Even leaving aside its origins as prison slang, punk has always meant different things on either side of the Atlantic. Forty-five years ago, in New York, no punk band sounded like the next one: the only thing that linked Ramones, Talking Heads, Patti Smith, Suicide, Blondie and Television was that they played the same club, CBGB. Over here, by contrast, punk was rapidly codified into people shouting angrily over buzzsaw guitars. These days, it can seem as though the opposite applies. It’s the American punks who stick to a formula, while in the British Isles, the punk label seems to apply to any band with a guitar and a modicum of attitude.
Both Turnstile (from Baltimore) and Fontaines D.C. (Dublin) have been called punk. And they have about as much in common as trifle and shepherd’s pie: from a distance they might look roughly similar, but up close there’s nothing to tie them together. Turnstile are one of those bands for whom precision and discipline are everything — they put one in mind of those stories about Black Flag in early-1980s Los Angeles, rehearsing for hours on end every day regardless of whether they had any gigs coming up. Fontaines D.C., by contrast, are slovenly (not sloppy; their rhythm section is electrifying), and have a very distinct air of being too cool to care hanging over them.
Turnstile have come through the American hardcore punk scene, hardcore being a genre built on velocity and rage, but they’ve became rather more than yet another band of lightspeed thrashers. Their third album, Glow On, was one of the triumphs of last year, attracting attention from outside the insular hardcore scene, and propelling them to two big and rammed London shows. It had all the energy and aggression of hardcore, but with extra invention and melody.
Their show in Kentish Town was simply one of the most exciting hours I’ve spent in ages, which was curious in itself given how much there is about Turnstile I would normally hate: proximity to rap metal; sportswear on stage; half-speed breakdowns, where everyone does that headbanging from the waist thing; the singer having his own little kit to do extra percussion on (no song, ever, has been improved by a singer tapping away at a couple of little drums. That’s just science. I’m pretty sure Sage would back me up on it).
It certainly helped that the singer —Brendan Yates — was absolutely magnetic. He certainly fits the muscular template of hardcore punk, as he was keen for everyone to see once he took his top off. But he was no musclebound lunkhead: he was more like a ballet dancer or an ice skater (at one point he did what I think was a double Salchow across the stage). He spent as much time performing genuinely elegant leaps and bounds, his hips swivelling with every step. It was an unexpected complement to the force of the music.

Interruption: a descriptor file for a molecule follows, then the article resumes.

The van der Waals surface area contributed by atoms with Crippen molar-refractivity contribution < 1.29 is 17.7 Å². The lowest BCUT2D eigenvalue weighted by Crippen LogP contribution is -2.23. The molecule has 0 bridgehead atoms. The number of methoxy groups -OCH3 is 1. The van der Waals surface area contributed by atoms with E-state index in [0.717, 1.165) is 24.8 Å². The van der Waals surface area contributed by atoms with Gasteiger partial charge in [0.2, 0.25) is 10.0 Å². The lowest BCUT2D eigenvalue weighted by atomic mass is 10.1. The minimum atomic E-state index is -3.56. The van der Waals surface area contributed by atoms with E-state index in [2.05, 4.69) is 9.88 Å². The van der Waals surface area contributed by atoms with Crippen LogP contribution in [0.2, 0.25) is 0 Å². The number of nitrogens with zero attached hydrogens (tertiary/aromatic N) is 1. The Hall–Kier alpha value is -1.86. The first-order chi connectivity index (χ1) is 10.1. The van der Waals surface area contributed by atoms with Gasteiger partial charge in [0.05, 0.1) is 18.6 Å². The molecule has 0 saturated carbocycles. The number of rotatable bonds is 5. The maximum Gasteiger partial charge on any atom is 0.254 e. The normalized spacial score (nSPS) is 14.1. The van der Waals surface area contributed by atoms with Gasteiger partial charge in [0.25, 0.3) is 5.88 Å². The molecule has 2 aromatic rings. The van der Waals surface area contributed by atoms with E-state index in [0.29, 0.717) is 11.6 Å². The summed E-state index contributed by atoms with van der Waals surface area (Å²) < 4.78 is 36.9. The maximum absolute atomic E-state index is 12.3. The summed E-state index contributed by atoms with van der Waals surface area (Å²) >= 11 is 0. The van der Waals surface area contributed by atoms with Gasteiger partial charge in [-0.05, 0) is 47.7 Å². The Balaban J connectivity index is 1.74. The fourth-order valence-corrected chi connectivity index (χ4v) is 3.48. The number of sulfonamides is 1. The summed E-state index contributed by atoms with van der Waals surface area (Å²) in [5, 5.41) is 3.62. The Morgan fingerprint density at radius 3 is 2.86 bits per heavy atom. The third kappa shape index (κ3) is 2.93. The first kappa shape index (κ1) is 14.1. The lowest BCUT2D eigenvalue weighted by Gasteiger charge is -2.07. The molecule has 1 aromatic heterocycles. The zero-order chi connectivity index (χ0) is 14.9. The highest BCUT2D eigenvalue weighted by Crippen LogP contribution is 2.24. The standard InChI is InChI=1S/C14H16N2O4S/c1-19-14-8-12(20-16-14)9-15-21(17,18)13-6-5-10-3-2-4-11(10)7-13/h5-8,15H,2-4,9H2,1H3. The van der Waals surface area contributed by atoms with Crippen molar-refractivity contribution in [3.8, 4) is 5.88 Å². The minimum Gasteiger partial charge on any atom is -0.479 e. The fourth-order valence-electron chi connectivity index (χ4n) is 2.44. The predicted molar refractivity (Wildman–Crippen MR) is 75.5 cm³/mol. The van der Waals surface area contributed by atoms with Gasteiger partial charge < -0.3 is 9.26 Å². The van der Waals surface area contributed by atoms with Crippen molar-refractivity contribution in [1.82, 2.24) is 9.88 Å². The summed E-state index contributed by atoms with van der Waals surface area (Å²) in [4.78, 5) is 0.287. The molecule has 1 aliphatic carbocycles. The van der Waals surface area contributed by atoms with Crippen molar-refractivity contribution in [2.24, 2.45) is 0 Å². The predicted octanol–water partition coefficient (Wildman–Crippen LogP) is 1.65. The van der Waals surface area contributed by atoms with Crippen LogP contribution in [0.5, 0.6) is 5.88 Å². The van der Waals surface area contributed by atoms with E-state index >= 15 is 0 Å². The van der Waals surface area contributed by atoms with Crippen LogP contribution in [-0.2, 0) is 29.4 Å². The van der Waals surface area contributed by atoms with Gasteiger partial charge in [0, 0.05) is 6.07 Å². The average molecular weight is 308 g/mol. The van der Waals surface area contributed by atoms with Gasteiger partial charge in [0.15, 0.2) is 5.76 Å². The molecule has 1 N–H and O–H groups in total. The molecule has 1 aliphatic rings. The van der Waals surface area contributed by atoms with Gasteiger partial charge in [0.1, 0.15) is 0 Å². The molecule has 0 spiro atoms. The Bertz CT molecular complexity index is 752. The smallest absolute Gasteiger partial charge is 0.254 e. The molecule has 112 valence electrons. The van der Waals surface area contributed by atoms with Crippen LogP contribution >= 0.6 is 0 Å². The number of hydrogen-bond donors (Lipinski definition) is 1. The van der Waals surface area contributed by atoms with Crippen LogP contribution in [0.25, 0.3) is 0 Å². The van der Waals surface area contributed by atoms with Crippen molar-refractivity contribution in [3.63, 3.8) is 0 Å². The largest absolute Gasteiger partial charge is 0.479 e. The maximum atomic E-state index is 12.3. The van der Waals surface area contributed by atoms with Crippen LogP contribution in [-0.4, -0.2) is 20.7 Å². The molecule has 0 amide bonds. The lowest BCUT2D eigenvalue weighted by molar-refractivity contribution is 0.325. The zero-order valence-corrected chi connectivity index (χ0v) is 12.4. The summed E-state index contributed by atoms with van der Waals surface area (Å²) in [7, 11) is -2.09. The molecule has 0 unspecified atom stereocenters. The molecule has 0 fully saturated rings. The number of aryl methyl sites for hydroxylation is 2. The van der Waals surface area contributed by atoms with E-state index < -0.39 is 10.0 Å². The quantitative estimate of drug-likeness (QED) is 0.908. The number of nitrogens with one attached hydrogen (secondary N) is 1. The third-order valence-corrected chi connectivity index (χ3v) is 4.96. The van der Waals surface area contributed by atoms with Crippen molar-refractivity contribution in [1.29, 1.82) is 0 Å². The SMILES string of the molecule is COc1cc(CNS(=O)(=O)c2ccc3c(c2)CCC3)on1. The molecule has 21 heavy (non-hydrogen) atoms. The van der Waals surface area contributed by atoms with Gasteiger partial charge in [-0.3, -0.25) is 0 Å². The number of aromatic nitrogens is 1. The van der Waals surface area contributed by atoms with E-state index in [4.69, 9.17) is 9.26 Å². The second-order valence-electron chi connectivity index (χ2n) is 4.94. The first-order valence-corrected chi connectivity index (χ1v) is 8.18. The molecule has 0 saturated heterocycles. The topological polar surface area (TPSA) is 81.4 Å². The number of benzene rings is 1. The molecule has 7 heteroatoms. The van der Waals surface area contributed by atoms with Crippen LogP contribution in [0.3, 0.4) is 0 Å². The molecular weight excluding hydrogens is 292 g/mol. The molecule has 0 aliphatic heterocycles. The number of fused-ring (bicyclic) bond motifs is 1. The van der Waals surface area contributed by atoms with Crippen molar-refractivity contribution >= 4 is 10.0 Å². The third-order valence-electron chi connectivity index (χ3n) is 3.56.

And how forceful that music was: precise, hectic and thrilling. At their best — and most ambitious — Turnstile sound like they are trying to remake ‘Kashmir’ by Led Zeppelin as a 150-second song. They crammed 24 songs into an hour, as if trying to break the land-speed record, but the precision meant every chord change hit the target, no matter the speed. I should say that if you have no taste for hardcore’s machine-gun attack, Turnstile will not be for you. The friend who came with me left after 20 minutes, but I like to think he was the only QC at the Commercial Bar who went to see a hardcore band last week.
On paper, Fontaines D.C. are much more up my street. On stage they weren’t. One problem is their second album, A Hero’s Death, which got rave reviews but to me sounded very much like a victim of second-album syndrome. I’d bet a tenner that most of it was written on the road, because it sounds to me like a record where no one was really thinking about songwriting so much as finding grooves and then finding things to go on top of them. I don’t think it was coincidence that the two most thrilling moments in their set at the Dome — a small show to raise money for War Child; they can headline Ally Pally — were two songs from their first album. ‘Hurricane Laughter’ was all feverish intensity, ‘Boys in the Better Land’ has a simple chorus hook so carefully deployed it hit much harder than it had any right to.
It’s not that Fontaines D.C. aren’t good. They plainly are. I like them plenty. But there was a stark contrast on consecutive nights between a group playing with the complete conviction that the hour they are on stage is the most important hour of their life so far, and one radiating an air of doing the audience a favour. I’ll happily go to see Fontaines D.C. again, but I’ll run to see Turnstile.
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